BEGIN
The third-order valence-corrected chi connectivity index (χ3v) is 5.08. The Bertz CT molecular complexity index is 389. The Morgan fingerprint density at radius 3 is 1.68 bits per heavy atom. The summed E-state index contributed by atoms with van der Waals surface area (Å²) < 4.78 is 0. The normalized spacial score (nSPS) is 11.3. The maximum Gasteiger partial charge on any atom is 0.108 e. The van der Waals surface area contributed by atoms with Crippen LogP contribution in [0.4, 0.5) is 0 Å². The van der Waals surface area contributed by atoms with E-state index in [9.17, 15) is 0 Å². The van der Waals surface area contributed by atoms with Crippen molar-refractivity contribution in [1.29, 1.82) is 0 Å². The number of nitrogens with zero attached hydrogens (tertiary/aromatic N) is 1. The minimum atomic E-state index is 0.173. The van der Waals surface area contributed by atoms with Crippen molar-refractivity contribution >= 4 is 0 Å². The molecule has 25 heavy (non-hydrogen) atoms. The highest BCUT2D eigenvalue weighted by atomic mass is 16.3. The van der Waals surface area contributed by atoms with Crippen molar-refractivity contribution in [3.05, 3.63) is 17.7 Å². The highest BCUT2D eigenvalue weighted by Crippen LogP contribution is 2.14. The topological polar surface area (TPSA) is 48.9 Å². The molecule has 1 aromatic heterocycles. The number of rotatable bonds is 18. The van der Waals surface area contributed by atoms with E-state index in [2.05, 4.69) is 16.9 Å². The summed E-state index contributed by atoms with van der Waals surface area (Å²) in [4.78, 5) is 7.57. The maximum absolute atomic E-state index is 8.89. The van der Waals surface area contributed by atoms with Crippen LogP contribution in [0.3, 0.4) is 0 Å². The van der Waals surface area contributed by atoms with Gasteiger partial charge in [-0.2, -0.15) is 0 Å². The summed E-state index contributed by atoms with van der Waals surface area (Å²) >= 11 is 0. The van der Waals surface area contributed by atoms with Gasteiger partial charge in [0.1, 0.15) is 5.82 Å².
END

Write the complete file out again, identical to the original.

The third-order valence-corrected chi connectivity index (χ3v) is 5.08. The Bertz CT molecular complexity index is 389. The Morgan fingerprint density at radius 3 is 1.68 bits per heavy atom. The summed E-state index contributed by atoms with van der Waals surface area (Å²) < 4.78 is 0. The normalized spacial score (nSPS) is 11.3. The maximum Gasteiger partial charge on any atom is 0.108 e. The van der Waals surface area contributed by atoms with Crippen LogP contribution in [0.4, 0.5) is 0 Å². The van der Waals surface area contributed by atoms with E-state index in [9.17, 15) is 0 Å². The van der Waals surface area contributed by atoms with Crippen molar-refractivity contribution in [1.29, 1.82) is 0 Å². The number of nitrogens with zero attached hydrogens (tertiary/aromatic N) is 1. The minimum atomic E-state index is 0.173. The van der Waals surface area contributed by atoms with Crippen molar-refractivity contribution >= 4 is 0 Å². The molecule has 25 heavy (non-hydrogen) atoms. The highest BCUT2D eigenvalue weighted by atomic mass is 16.3. The van der Waals surface area contributed by atoms with Crippen molar-refractivity contribution in [3.05, 3.63) is 17.7 Å². The highest BCUT2D eigenvalue weighted by Crippen LogP contribution is 2.14. The topological polar surface area (TPSA) is 48.9 Å². The molecule has 1 aromatic heterocycles. The number of rotatable bonds is 18. The van der Waals surface area contributed by atoms with E-state index in [2.05, 4.69) is 16.9 Å². The summed E-state index contributed by atoms with van der Waals surface area (Å²) in [4.78, 5) is 7.57. The maximum absolute atomic E-state index is 8.89. The van der Waals surface area contributed by atoms with Crippen LogP contribution in [0.3, 0.4) is 0 Å². The van der Waals surface area contributed by atoms with Gasteiger partial charge in [-0.2, -0.15) is 0 Å². The summed E-state index contributed by atoms with van der Waals surface area (Å²) >= 11 is 0. The van der Waals surface area contributed by atoms with Gasteiger partial charge in [0.1, 0.15) is 5.82 Å².